Ericsson appeal keel penalty

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The Independent Online

In a last ditch effort to avoid a highly damaging penalty, the first effects of which would be in tomorrow's opening inshore race of the Volvo Ocean Race, the Ericsson Racing Team today formally asked the jury which imposed it to re-open a hearing on the legality of the keel fin on one of its two boats, Ericsson 3.

The structure has been deemed by the scrutineering group to be outside the rule, even though the keel has been modified to make it 'solid' and an extra compensatory weight has been put in the boat.

"We have a strong team spirit," said E3 skipper Anders Lewander. "We're going to battle on." Ashore, as well, it would appear.

What Ericsson claims is new evidence was submitted to the jury chairman Bryan Willis. He will consult colleagues around the world to assess whether the new evidence is sufficient to reopen the case.

If not, E3's goose is cooked but whatever happens it will take some time to reconsider, with evidence from more than just Ericsson to be taken into account.

The Swedish team, whose Ericsson 4 boat, also designed by Juan Kouyoumdjian, is not affected, had been offered a stainless steel blank, by Team Russia, managed by former race director Michael Woods. It takes up to six weeks to mill the seven-tonne block down to size, but Ericsson said it was of the wrong dimensions.

If the Ericsson management team had been shocked by the jury's decision, effectively a 25 per cent points penalty, the real anger around the dock was that the crew of Ericsson 3 had been left to suffer the consequences of having to give up its own legal keel fin to Ericsson 4, skippered by Torben Grael.

"They have been treated like sacrificial lambs," said one rival competitor who did not want to be named.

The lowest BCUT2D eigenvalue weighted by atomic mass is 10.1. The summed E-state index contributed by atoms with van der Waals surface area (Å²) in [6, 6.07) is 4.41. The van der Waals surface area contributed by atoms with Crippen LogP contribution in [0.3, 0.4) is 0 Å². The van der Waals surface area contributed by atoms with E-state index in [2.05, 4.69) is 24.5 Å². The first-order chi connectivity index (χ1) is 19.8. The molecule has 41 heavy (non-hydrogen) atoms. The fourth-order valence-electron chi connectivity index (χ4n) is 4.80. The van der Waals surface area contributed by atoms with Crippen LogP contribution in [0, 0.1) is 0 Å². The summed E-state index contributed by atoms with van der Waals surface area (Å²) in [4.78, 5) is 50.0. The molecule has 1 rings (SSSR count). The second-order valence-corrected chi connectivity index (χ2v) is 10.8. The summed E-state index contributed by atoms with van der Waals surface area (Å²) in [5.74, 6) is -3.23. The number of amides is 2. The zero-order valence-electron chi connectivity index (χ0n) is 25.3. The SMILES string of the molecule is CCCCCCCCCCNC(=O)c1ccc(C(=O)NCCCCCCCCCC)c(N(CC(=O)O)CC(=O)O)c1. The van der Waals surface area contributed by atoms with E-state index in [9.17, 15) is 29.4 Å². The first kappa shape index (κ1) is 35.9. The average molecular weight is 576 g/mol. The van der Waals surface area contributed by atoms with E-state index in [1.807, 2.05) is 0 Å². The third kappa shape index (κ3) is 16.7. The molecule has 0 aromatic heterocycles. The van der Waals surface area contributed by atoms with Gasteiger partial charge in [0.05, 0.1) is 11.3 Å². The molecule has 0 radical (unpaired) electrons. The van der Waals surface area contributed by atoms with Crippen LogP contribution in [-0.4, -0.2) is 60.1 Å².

It is only because of precautionary clause written into the race rules that allows a boat to race without a certificate, because repair and remeasurement in some ports may be difficult, that Ericsson 3 can race at all.

But all six rival boats had been consulted and agreed that action should be taken. Their sympathy is also for the Ericsson crew, rather than its management.

Lining up for the first time in Alicante was the crew of what is now Delta Lloyd, formerly the 2005-06 winning boat ABN Amro 1, but now being campaigned by Irishman Ger O'Rourke with a mixed nationality crew including both Irish and Dutch.

Campaign director Tom Tauber said there was €5m backing from Delta Lloyd for the team, which is still evolving. France's Sebastien Col will helm the boat in today's inshore race. O'Rourke will skipper the boat to Cape Town, but leaves for the next two legs to Kochi and Singapore, and also misses the 12,300-mile fifth leg from Qingdao, round Cape Horn to Rio de Janeiro.

Simon Daubney, one of the America's Cup-winning Alinghi team in both 2003 and 2007, will serve a two-year ban, backdated to 14 July 2007, for failing a banned substance (cocaine) test, the Court of Arbitration for Sport (CAS) in Lausanne has ruled. It upheld an appeal by the World Anti-Doping Agency against a ruling from the America's Cup jury which exonerated Daubney, who claimed that he had never knowingly taken a banned substance and that someone must have spiked his drink.

The CAS said that the Cup organisers "did not adopt anti-doping rules consistent with the world anti-doping code" and that "Daubney had not established that he bears no significant fault or negligence."

Daubney, a 49-year old Kiwi, left the Alinghi team last September saying he hoped to return after clearing his name.

The announcement dissuaded Alinghi boss Ernesto Bertarelli from giving a press briefing at the end of the Voiles de St. Tropez regatta. Optimism grows that his recent talks with rival Larry Ellison of BMW Oracle could lead to a breakthrough which would allow a multi-challenge America's Cup in 2010. The use of the word "evolution" in the Alinghi statement after the San Francisco meeting appears to mean restructuring the whole management of the event, perhaps for up to three events running up to 2016-17.

Triple gold and silver Olympic medallist Ben Ainslie is one of three new directors appointed by the Weymouth and Portland National Sailing Academy, which will host the sailing events for the 2012 Olympic Games. The other two are Rod Carr, chief executive of the Royal Yachting Association and former national Olympic coach, and John Derbyshire, performance director and racing manager of the RYA.

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